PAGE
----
We are operating in a fiercely competitive job market. As the Great Resignation continues, employees are no longer willing to accept jobs with no upward mobility, low pay, and no recognition for their contributions. People seeking employment are prioritizing workplaces that are willing to demonstrate a commitment to diversity and inclusion, and are more likely to stay with companies that value their contributions and invest in their growth.

Beyond internal benefits, a company’s dedication to diversity and inclusion also enhances its brand and reputation. Companies that place a high priority on inclusion are viewed as progressive and ethical, attracting a customer base that shares those values. It isn’t just about doing what is right; it’s about doing what needs to be done to build a robust and resilient business. Research shows that companies with strong DEI policies that are well executed are more profitable than those that aren’t.

Strategies for inclusivity

Fostering inclusivity within a workplace must go far beyond simply declaring it a priority. Set strategies need to be implemented to build an inclusive workplace from the inside out.

Clear policies and procedures

The organization must have clear policies and procedures that prohibit discrimination and harassment based on race, gender, sexual orientation, disability, religion, or age. The policies should be easily accessible for all employees, and adherence must be standard across the entire organization, from the C-suite to support staff.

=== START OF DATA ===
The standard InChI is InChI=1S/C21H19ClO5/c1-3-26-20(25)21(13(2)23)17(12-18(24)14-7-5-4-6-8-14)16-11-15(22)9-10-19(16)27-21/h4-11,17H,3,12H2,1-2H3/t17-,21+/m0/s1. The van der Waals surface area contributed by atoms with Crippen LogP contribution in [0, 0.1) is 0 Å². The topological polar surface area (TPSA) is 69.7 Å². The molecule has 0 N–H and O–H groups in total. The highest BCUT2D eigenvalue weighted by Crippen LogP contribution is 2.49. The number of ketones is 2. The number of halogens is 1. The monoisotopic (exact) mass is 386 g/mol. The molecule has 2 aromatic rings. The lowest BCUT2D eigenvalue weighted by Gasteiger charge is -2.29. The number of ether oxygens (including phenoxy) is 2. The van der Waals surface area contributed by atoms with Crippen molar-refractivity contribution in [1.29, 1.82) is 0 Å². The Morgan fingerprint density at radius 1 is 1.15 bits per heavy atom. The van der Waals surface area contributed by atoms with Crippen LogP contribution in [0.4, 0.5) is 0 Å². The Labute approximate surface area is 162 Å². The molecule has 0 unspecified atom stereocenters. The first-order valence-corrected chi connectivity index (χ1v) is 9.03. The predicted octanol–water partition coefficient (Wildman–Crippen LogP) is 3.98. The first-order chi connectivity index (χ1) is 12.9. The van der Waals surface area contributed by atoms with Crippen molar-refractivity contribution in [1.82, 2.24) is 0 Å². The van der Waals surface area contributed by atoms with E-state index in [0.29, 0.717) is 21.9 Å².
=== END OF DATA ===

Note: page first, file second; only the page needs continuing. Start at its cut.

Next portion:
Provide training

Diversity and inclusion training has become increasingly relied upon to improve work cultures and bring workplaces into the modern age. Regular training sessions can educate people on topics such as unconscious bias, privilege, or the latest laws governing inclusion in the workplace. The goal is to foster empathy and understanding among employees so they may infuse their day-to-day interactions with one another with respect.

Diverse representation and leadership

Being a transgender CEO has allowed me a platform to speak about my unique experience. The more diverse representation we have in the C-suite, the better. Individuals from underrepresented groups need to be recruited, mentored, and considered for leadership positions.

As a transgender leader, I lead by example. My workplace’s culture of inclusion and diversity allowed me to come out and be supported as I began to work as my authentic self. Embracing diversity can have transformative power in the workplace, allowing people to be more seen, more supported, and more heard. As the world evolves, it becomes more evident that inclusivity isn’t just a checkbox for leaders or a trend to follow half-heartedly; it is a cultural imperative.

About the Author

Wynne Nowland is the CEO of Bradley & Parker, and she is also a transgender woman. At age 56, she came out as trans to her entire company in an email—featured in the WSJ—saying, “You’ve all known me as Wayne, but tomorrow morning I will arrive to work as Wynne.” She was already out to her family and many friends, but coming out at work was her final step to being who she truly was, and almost everyone at her firm greeted her with open arms. As one of the very few trans CEOs, Wynne can provide unique insight on coming out to family, as well as in the workplace. Wynne has been featured in The Hill, Newsweek, Business Insider, TODAY, CNBC, and more.